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That intervention would be valid were that the test, but it is not. As my hon. and learned Friend well knows, the test is whether the judge feels, not that the decision was wrong based on the facts, but that it was obviously flawed—not that the decision is wrong, or that the judge disagrees with it, but that it was obviously flawed. That is the test of judicial review.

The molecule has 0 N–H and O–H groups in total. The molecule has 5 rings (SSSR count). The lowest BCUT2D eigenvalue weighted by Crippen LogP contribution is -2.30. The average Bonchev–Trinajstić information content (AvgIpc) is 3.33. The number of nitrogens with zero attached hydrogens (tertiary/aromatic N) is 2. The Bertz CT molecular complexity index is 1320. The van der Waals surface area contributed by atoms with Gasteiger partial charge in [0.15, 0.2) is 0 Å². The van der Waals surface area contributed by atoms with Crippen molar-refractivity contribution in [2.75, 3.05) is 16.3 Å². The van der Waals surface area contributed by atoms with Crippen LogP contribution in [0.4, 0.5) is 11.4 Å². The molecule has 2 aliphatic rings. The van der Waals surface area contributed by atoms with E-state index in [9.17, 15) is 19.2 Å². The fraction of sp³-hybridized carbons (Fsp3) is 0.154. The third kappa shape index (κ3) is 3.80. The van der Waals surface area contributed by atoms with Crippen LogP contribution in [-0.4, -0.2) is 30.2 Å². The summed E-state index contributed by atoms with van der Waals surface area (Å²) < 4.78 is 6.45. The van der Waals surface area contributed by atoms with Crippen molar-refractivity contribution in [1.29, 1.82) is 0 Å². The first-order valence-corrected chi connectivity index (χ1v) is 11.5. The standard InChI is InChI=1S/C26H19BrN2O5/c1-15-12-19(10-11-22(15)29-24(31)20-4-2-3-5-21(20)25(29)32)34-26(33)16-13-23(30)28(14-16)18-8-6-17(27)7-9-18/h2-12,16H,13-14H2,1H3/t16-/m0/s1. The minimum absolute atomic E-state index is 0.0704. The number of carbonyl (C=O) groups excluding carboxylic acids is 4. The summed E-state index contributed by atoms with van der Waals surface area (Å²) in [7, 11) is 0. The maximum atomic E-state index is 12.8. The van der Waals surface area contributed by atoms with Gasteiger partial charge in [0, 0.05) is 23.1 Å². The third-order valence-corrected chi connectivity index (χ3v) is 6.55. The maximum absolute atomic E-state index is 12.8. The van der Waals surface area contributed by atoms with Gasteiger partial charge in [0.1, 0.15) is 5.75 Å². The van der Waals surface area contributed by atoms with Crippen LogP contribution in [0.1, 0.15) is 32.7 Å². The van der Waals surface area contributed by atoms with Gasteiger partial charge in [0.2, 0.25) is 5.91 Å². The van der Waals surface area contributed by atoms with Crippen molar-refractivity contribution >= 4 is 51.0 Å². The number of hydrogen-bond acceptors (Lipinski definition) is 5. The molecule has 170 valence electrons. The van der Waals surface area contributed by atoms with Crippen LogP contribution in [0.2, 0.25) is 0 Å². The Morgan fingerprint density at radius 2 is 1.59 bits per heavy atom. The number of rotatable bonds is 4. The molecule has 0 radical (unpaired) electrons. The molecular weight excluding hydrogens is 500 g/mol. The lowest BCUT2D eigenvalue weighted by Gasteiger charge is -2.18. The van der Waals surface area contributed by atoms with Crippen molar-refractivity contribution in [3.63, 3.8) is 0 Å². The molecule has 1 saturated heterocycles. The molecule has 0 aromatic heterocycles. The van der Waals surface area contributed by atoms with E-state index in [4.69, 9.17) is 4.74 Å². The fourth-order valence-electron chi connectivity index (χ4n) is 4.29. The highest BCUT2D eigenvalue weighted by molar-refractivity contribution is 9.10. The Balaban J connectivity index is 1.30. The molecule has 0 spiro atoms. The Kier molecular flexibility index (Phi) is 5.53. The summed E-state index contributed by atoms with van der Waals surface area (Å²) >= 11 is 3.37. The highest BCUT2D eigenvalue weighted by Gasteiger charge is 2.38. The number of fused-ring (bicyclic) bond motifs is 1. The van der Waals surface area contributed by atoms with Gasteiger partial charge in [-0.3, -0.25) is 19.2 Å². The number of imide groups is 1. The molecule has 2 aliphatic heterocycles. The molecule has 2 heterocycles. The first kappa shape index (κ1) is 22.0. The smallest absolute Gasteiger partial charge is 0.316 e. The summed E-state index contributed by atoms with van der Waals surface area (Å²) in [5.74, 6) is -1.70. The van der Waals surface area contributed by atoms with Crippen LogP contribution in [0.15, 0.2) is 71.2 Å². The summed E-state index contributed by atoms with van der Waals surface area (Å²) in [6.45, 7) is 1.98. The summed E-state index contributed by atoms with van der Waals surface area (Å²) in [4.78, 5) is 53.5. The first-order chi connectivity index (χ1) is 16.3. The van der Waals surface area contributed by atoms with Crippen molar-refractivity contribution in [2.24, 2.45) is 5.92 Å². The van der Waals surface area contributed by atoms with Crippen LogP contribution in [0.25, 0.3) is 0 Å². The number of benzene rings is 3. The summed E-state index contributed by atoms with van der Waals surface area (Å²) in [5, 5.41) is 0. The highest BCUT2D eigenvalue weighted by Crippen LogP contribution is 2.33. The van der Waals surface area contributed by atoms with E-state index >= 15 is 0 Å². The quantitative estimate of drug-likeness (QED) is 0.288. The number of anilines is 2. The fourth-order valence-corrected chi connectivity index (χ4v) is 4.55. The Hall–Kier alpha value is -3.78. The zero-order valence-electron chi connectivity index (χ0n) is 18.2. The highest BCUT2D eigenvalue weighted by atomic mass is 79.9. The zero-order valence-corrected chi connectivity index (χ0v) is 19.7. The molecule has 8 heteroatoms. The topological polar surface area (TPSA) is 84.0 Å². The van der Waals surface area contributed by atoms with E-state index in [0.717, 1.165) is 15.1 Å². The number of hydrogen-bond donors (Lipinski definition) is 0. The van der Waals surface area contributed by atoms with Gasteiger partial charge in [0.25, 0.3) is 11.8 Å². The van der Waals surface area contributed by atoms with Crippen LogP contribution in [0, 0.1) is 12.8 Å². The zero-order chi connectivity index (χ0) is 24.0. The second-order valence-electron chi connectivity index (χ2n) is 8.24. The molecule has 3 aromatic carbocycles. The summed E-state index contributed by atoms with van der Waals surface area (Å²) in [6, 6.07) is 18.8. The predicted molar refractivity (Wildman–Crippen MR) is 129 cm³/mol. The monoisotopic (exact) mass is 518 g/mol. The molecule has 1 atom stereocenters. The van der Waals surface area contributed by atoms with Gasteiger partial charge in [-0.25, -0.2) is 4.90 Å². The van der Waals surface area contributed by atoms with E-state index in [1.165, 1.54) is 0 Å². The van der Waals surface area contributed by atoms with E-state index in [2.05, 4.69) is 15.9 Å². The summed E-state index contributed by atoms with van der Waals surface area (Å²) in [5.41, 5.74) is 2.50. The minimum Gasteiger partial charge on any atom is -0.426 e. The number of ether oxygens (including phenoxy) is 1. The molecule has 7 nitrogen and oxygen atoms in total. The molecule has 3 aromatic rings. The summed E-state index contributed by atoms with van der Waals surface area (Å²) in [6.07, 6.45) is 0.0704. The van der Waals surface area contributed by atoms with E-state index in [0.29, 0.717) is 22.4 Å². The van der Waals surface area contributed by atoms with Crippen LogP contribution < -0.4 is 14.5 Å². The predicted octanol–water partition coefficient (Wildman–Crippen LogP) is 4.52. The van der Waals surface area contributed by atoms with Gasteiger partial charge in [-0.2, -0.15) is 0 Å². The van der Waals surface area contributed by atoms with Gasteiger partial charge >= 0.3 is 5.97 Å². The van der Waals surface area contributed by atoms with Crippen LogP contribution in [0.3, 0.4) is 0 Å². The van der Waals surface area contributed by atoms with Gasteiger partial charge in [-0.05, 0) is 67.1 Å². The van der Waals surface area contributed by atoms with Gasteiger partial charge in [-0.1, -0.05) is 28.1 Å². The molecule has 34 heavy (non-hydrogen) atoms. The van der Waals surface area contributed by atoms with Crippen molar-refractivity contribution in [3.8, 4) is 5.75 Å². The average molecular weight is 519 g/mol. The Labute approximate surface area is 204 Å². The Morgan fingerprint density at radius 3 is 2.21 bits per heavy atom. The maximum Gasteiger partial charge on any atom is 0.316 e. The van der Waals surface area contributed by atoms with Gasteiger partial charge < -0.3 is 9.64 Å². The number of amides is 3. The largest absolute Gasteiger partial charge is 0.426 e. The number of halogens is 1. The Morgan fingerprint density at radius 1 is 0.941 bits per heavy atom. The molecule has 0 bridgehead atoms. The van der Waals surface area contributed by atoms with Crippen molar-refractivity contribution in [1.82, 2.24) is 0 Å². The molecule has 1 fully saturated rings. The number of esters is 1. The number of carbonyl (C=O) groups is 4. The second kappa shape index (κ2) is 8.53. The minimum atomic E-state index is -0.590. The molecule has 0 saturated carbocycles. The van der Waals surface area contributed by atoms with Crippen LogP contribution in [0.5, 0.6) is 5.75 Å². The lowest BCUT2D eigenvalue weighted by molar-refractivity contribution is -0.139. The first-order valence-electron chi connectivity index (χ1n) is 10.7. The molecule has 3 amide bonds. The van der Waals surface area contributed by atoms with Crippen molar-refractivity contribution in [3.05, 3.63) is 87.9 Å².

I am not entirely sure what "obviously" means in the present circumstances. Can a judge say, "Well, I thought the decision wasn't obviously flawed. Having looked at the background, I think it was flawed, but initially it was not obviously flawed"? What is a judge to make of the provision? I have not the remotest idea. It is bad to pass a statute that affects the liberties of our citizens based on such an amount of doubt. I simply ask hon. Members to take that on board when making their decision on this particular issue.